India and Russia have had historic ties with each other since almost seven decades now. It was the visit of Prime Minister Nehru to Moscow in the year 1955 which set the tone for cordial and friendly relations with the then Soviet Union. Over the years this relationship has been further cemented with a great deal of Russian military equipment being inducted into our armed forces. This process of military cooperation started with the soviets transferring the technology of MIG-21 aircrafts to India. Today we have a vast array of equipment of Russian origin such as MIG-21, MIG-23, MIG-27, Sukhoi-30, T-72 and T-90 tanks, to name a few. Our recent procurement of the Russian S-400 air defence missile system and a joint venture to manufacture AK-203 assault rifles has given a further boost to this relationship, which had taken a back seat in recent times due to our growing proximity with the Americans.
Foundation of Indo-Soviet Relations
As we look back into history we find that Russia has always been our trusted ally. The Russians intervened in our conflict with Pakistan in 1965 which culminated in a ceasefire. It would also be important to reflect on the Russian role during the 1971 Indo-Pak war when the erstwhile East Pakistan got liberated into a new nation, “Bangladesh”. It was during this time that India got into a very important alliance with Russia by the signing of the Indo-Soviet Treaty of Friendship and Cooperation. The treaty was signed on August 9, 1971 by the foreign ministers of both the countries, Swarn Singh from India and Andrei Gromyko from the Soviet Union. The treaty was significant in the context of the United States making its position clear that it would support Pakistan in the event of a war as also not intervene in case China enjoined the conflict.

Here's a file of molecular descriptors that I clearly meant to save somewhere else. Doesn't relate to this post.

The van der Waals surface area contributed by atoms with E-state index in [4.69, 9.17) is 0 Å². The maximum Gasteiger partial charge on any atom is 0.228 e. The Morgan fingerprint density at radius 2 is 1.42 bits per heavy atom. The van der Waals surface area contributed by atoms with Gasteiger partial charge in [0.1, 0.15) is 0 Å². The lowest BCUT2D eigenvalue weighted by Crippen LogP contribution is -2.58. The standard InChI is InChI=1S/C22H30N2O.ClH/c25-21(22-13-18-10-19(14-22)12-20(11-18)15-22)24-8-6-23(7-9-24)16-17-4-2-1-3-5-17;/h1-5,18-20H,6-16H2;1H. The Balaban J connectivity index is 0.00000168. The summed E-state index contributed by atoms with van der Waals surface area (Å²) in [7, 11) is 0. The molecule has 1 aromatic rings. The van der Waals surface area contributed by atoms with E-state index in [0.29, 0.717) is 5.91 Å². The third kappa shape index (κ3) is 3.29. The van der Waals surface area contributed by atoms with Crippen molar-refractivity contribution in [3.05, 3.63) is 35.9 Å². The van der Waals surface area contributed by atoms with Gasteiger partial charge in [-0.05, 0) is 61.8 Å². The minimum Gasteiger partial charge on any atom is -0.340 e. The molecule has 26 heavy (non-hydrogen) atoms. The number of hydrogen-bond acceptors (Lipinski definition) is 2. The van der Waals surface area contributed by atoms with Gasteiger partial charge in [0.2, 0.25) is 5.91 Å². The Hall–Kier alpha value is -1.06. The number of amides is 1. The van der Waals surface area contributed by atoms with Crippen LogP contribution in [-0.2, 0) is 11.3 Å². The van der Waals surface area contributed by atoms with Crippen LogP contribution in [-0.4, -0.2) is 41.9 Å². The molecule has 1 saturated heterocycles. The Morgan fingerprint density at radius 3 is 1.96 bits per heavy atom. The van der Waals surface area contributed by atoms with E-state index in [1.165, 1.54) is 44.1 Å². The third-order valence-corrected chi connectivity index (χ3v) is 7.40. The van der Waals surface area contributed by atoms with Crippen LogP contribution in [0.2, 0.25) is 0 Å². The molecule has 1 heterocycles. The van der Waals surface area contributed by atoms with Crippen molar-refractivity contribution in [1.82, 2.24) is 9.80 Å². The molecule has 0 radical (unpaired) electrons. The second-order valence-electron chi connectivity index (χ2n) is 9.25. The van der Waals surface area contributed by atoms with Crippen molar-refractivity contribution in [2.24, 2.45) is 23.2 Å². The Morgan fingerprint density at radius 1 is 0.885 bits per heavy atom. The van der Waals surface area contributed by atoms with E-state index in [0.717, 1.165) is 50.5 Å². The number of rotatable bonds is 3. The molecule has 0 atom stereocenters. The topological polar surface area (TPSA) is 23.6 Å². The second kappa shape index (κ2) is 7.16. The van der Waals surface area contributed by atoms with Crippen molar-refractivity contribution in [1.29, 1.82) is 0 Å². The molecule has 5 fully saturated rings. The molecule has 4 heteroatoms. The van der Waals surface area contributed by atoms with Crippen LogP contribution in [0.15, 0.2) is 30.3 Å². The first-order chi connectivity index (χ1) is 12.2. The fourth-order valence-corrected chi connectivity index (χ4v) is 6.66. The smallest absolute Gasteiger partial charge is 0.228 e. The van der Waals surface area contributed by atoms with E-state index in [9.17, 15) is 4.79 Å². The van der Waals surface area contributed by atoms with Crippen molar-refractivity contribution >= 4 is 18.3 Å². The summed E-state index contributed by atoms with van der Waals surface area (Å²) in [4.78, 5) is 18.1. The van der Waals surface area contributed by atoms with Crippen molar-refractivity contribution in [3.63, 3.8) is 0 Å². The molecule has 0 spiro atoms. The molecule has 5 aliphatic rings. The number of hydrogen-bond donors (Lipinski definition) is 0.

Impact of Indo-Soviet Treaty of Friendship and Cooperation
The treaty signalled a win-win situation for both India and Russia as the Russians were also getting embroiled with China with the River Ussuri border clashes. It was the first political treaty India made with another nation. It was in fact a turning point in India’s traditional non-aligned policy so vigorously enunciated at Bandung in 1955. The Indo-Soviet Treaty of Peace, Friendship and Cooperation of 1971 became a robust counter-weight to the menacing Washington-Beijing-Islamabad axis. The Treaty would protect India’s vital geopolitical interests and safeguard her sovereignty and territorial integrity. By curbing hegemonic designs of the USA-China-Pakistan Axis, the Treaty also guaranteed security and peace in the Indian sub-continent.
The assurance from Russia was significant to the Indian military concerns as the Pakistan Army was being tacitly supported by military hardware from Jordan, Iran, Turkey and France at the behest of the United States. The UAE also sent half a squadron of fighter aircrafts and the Indonesians despatched its naval vessels to fight alongside the Pak Navy. India was also up against the combined might of US, UK and China. It was only with the entry of Russians in support of India that this multi pronged attack could be thwarted.
The Defining Moment of the Indo-Pak War 1971